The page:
13:00 Professor Laudan Nooshin
Head of the Department of Music
The long history of state control over what music can be heard in the public domain in Iran dates to well before the 1979 revolution and the establishment of the Islamic Republic. However, the guiding principles of such control changed after 1979 as the government sought to regulate the conduct of its citizens according to Islamic principles in both public and - in theory, at least private domains. This impacted particularly on music with its religiously-contested status: certain kinds of music were prohibited and others severely restricted. This tight control continues to be exercised by the Ministry of Culture and Islamic Guidance from which permission is required for all public performance and recording. Effectively, any music in the public domain is, by default, officially approved; and in theory, any music that isn¹t approved cannot be heard in public. There is nothing in-between.
In practice, this sonic control of public space has been multiply contested for decades. But it was the arrival of the internet that for the first time allowed musicians and others to circumvent central control relatively easily, whilst also challenging the strong public-private divide which, as in other Islamic societies, plays an important cultural role in Iran. Iran was the second country in the Middle East (after Israel) to gain internet technology and by the late 1990s it was being used both by state institutions and by individuals seeking a space away from state control.
Almost all of the literature on Iranian cyberspace has, understandably, focused on its liberatory potential, and of social media in particular. Such work tends to be based on a normative assumption and expectation that the internet offers visibility to all. I myself have explored the internet as an alternative, virtual, sphere in which musicians excluded from the physical public domain can reach audiences and contest their enforced hidden status. In this paper, I interrogate the romanticised discourses by which the internet is presented as a democratising space, disconnected from relationships of power in the physical world, by considering the case of women musicians in Iran whose relationship with cyberspace suggests that the internet may serve to hide as much as it reveals.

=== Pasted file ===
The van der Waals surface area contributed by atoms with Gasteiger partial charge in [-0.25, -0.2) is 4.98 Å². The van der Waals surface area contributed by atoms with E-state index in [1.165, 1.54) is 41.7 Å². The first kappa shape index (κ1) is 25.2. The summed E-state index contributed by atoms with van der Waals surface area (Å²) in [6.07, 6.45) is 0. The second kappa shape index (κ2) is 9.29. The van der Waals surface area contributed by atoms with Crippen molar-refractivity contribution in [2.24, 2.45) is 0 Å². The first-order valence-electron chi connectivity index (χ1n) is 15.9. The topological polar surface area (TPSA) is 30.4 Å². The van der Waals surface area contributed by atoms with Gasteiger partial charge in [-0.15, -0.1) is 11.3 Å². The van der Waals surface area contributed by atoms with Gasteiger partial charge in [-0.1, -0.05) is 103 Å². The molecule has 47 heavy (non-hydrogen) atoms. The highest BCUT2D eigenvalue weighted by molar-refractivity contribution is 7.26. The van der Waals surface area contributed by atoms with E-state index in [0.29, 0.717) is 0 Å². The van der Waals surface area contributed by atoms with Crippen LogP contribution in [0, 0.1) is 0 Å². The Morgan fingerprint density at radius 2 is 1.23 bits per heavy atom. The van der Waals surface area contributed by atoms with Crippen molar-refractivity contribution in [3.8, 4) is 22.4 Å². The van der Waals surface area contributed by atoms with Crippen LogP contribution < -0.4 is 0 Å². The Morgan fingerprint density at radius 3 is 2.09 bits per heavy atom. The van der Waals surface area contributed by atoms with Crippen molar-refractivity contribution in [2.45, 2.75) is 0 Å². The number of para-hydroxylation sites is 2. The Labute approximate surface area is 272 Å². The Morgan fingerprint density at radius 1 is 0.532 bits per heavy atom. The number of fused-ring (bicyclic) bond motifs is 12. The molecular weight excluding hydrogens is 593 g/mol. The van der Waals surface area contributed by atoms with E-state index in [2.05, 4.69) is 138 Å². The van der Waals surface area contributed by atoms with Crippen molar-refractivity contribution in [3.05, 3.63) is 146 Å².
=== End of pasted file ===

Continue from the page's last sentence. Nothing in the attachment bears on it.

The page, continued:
Session 3. Chaired by Prof Dermot Bowler
14:00 Dr Kathryn Emerson
Department of Psychology
The type of interaction that takes place during a music rehearsal is unusual – if not unique – due to factors such as the interactional asymmetry between (one) conductor and (many) musicians, the large amount of non-verbal communication, and the focus on shaping an intangible aesthetic result (a musical performance) over time. How can this complex data be analysed in a holistic but systematic manner? This presentation examines how the qualitative methodology conversation analysis can provide new insights into the way that interaction during choir rehearsals is organised.
14:30 Dr Dimitris Pinotsis
Department of Psychology